When did immigration become such a bad thing?

The U.S. that we all know and love (at least most of the time) has been built off one very important thing: immigration. Most of the nation's citizens are descendants of people who immigrated to the country, many of whom didn’t do so politely or legally. Yes, I’m talking to you, Andrew Jackson. Our Founding Fathers were not even familiar with the idea of illegal immigration because during the 18th century, it simply did not exist. Still, this era was a pivotal time for our country as a whole, and it makes me wonder when immigration became so bad. 

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Olympic Games serve as opportunity to come together

When the Olympics start, I put all other television programs and movies aside. For two weeks, the games are my only true form of entertainment. I love the competition, seeing people make their dreams come true and watching underdogs become victors. Mostly, though, I love watching the opening ceremony and seeing athletes from countries around the world come together. 

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GVSU officials need to be transparent with Presidents' Ball cost

Many Grand Valley State University students are completely unaware of how much Presidents' Ball costs to put on. The allocation amount is accessible, but the actual budget in full is not readily available to students, nor is it particularly transparent, despite the event's cost being described as such by many officials. The least that students should expect from those in charge of planning and funding the event is explicit accuracy and transparency. If an event is taking place to get prospective students to come to GVSU, the students who go here now should know what they're paying for first. 

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Why the 2018 Winter Olympics are significant for LGBT athletes

The fanfare surrounding the Olympics is nothing new. Every two years, either the summer or winter games provide a perfect setting for the world to come together. Perhaps more importantly, the Olympics allow people from different races, religions and identities to truly connect. The focus of each Olympic cycle is always different, but this year, the winter games in Pyeongchang, South Korea, are highlighting something particularly important: LGBT athletes.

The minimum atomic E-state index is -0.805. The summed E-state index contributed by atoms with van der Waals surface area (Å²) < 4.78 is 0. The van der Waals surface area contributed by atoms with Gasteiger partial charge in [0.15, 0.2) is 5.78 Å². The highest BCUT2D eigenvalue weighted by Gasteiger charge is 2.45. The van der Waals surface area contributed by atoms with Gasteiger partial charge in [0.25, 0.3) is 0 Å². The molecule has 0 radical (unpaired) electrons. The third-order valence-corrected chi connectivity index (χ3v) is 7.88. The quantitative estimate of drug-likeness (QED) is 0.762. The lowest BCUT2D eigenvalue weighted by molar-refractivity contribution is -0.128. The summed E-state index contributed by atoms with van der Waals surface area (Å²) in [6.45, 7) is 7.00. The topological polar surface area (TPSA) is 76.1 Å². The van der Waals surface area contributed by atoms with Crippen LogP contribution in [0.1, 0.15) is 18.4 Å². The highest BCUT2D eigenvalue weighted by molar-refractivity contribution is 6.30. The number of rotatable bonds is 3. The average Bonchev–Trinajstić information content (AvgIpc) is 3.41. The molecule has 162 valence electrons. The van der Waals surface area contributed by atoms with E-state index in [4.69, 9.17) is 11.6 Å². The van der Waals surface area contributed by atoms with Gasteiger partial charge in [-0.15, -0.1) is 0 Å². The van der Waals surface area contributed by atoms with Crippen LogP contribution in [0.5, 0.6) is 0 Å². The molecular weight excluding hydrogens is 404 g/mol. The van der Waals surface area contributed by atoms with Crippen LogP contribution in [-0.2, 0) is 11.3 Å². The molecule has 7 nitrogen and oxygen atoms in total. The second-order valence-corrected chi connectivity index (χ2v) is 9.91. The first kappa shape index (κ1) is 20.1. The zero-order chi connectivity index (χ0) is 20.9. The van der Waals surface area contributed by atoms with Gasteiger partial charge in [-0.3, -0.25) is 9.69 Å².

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The Dumbledore problem

As the shrinking group of people who are still deeply invested in "Harry Potter" probably already knows, there’s a new movie written by J.K. Rowling coming out this November called "The Crimes of Grindelwald." Despite being named for an entirely different character, the film will apparently be giving a lot of focus to everyone’s favorite absentminded headmaster, exploring “how Dumbledore becomes Dumbledore.” 

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On thoughts and prayers

On Wednesday, Feb. 14, Marjory Stoneman Douglas High School in Parkland, Florida, was the site of a deadly mass shooting. At the time of writing, at least 17 were dead and there were multiple others wounded.  How much blood has to be spilled for legislators to bring more than thoughts and prayers to the table?

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We need to stop judging athletes on their appearance

When I was little, I looked up to strong female athletes. I idolized Mia Hamm, Abby Wambach and Serena Williams. They were everything I wanted to be: strong, powerful, graceful and passionate. As I grew up, I played a lot of sports and surrounded myself with athletes who pushed me and inspired me. I pushed myself not only to play as well as others, but to look as good as them, too. I wanted to be an athlete, and I wanted to look like an athlete.   But what does it mean to look like an athlete? 

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